Champagne without a doubt is categorically and without exception the most noble and celebrated of all beverages, which carries a level of prestige and status that simply nothing else comes close to.
There has always been a number of conflicting theories as to whether it is preferable to store a Champagne bottle horizontally or vertically, each with its own unique and imaginative reasons as to why.
Both theories seem to have their plus-points, but practicality would seem to lean more toward horizontal storage which prevents the cork from drying out. A wine rack is an ideal storage device to this effect and they are easily available from Wine merchants and furniture stores.
Champagne should be stored between 10c-15c in a cool, dry space away from sunlight, though extra care should be taken to select an area that is not prone to temperature fluctuations or a potential knock or disturbance.
If you can try and simulate the conditions you would expect to find in a cellar, which is the ideal home for all wines across the board. Generally speaking, an out-of-the-way cupboard or unused wardrobe makes a good alternative.
Although many believe that doing so preserves freshness, it is important to never store Champagne in a refrigerator for too long. Of course, the bottle must be perfectly chilled and put on ice before and during serving, but such only requires a couple of hours in the fridge, or maybe a day or two at the very most. By storing Champagne in the refrigerator for extended periods of time, you run the very real risk of destroying many of the complexities of flavour, reducing the overall quality and worth substantially.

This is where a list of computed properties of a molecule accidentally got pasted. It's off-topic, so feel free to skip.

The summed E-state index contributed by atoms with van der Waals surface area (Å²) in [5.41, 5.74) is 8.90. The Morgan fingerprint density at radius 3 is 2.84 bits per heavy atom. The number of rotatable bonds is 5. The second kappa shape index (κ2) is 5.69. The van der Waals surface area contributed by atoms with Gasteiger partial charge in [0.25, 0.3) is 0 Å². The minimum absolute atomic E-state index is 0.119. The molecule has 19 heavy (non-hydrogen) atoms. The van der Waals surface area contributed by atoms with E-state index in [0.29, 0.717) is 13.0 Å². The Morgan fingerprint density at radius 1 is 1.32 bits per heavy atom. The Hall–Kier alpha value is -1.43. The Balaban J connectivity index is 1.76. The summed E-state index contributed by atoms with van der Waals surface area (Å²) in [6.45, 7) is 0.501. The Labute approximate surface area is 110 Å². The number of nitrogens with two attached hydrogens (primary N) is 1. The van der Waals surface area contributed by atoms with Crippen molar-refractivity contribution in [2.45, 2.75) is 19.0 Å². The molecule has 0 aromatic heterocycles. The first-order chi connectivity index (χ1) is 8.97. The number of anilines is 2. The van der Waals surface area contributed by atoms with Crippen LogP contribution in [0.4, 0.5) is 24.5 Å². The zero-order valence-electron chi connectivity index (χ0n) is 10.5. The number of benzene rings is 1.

When serving your cooled Champagne, hold the bottle with a full hand and do not take it by the neck. Use a flute or tulip glass that has been polished and dried so that you can create micro fibres that ensure that the Champagne is bubbly and tasteful. Fill the required amount of glasses with a small amount so that it settles. After this, decant every glass two-thirds full with Champagne. If you have some Champagne left over that you wish to retain, you can store it in a refrigerator for a few days provided you have a champagne stopper, which prevents oxidation.
It is also advisable to store all Champagne horizontally in a wine-rack somewhere cool, dark and out of the way for a good few days following purchase, as all genuine Champagne will have travelled from France and may therefore require a good deal of time to settle.
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